By Lindsay Seagraves/News Editor
Ridgeville, Ala. is a town of about 160 people located in the Gadsden metropolitan area.
Travelers driving along Duck Springs Road might notice Ridgeville’s worn street signs that edge the overgrown verges, or the potholes that sink into the bumpy roads which take one out of the town.
What passersby may not notice is the hope that citizens of Ridgeville have for sustaining their declining, mostly African-American community.
“We’re in need of a lot of improvements,” said Ridgeville Mayor and Reverend of Pilgrim Baptist Church Jerome Anderson. “It’s depressing to drive through my own town.”
Anderson has been a resident of Ridgeville for four years and was appointed as mayor almost two years ago. He said the only improvement Ridgeville has made since he settled there was getting the grass cut on the side of the road. Anderson gave County Commissioner Carolyn Parker the credit for cutting the grass, and said after asking she promptly saw that it was done.
“We don’t have the materials to do it ourselves,” Anderson said. “We have an old bush hog that doesn’t even work. Grass is so high you can’t even see people’s mailboxes.”
Anderson said he tried to maintain Ridgeville’s grass with his own mower until the engine stopped working because the grass was so high.
He also explained that Ridgeville street signs are so old they are the same signs that have been in the town for nearly 60 years.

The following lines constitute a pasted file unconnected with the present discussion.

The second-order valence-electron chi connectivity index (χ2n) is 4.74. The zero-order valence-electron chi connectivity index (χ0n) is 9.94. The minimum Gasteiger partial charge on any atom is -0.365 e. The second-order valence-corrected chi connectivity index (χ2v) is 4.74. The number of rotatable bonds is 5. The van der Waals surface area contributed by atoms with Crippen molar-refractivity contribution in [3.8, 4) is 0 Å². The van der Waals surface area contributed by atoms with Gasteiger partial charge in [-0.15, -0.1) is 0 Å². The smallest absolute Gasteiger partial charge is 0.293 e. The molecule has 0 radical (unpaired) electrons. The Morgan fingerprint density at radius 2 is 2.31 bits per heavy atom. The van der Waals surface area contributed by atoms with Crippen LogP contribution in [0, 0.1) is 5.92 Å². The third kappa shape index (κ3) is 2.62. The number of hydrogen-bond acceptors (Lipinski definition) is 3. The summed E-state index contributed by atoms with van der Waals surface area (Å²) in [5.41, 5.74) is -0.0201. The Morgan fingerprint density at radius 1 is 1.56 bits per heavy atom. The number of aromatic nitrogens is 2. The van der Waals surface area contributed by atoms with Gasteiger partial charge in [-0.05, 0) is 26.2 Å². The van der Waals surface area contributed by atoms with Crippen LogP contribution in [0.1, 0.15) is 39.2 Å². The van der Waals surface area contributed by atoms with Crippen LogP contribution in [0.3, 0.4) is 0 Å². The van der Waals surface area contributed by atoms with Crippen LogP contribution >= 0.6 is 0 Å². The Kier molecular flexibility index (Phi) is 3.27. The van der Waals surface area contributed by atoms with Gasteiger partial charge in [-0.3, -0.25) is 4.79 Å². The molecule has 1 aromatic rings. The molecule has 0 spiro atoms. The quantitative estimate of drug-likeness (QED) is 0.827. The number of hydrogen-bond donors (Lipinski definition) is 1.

“If your town looks like no one cares, then no one is going to come in and invest there,” Anderson said. “Ridgeville is one of the most beautiful places I’ve ever lived, but people who drive by would never notice.”
Anderson said he isn’t asking for all new materials, but for signs and lawn maintenance machines new enough that they are usable.
That’s why Anderson said he was put in contact with State Representative Craig Ford.
“(Rep.) Ford is helping me. He’s beginning to show me the people I need to go to,” he said. “I’m looking for someone to give our town what it truly deserves – to be cleaned up. It could be the thing to cheer up the people who live here.”
Without help, Anderson fears Ridgeville could diminish. He explained that most of Ridgeville’s residents are senior citizens or on a fixed income, making it nearly impossible for them to lend a hand in helping out themselves.
“(Ridgeville citizens) would rather die than let our town no longer exist,” Anderson said. “Some of them have lived in Ridgeville all their lives.
“Clean me up, that’s all I ask. It’s my own town and what I see, I don’t like.”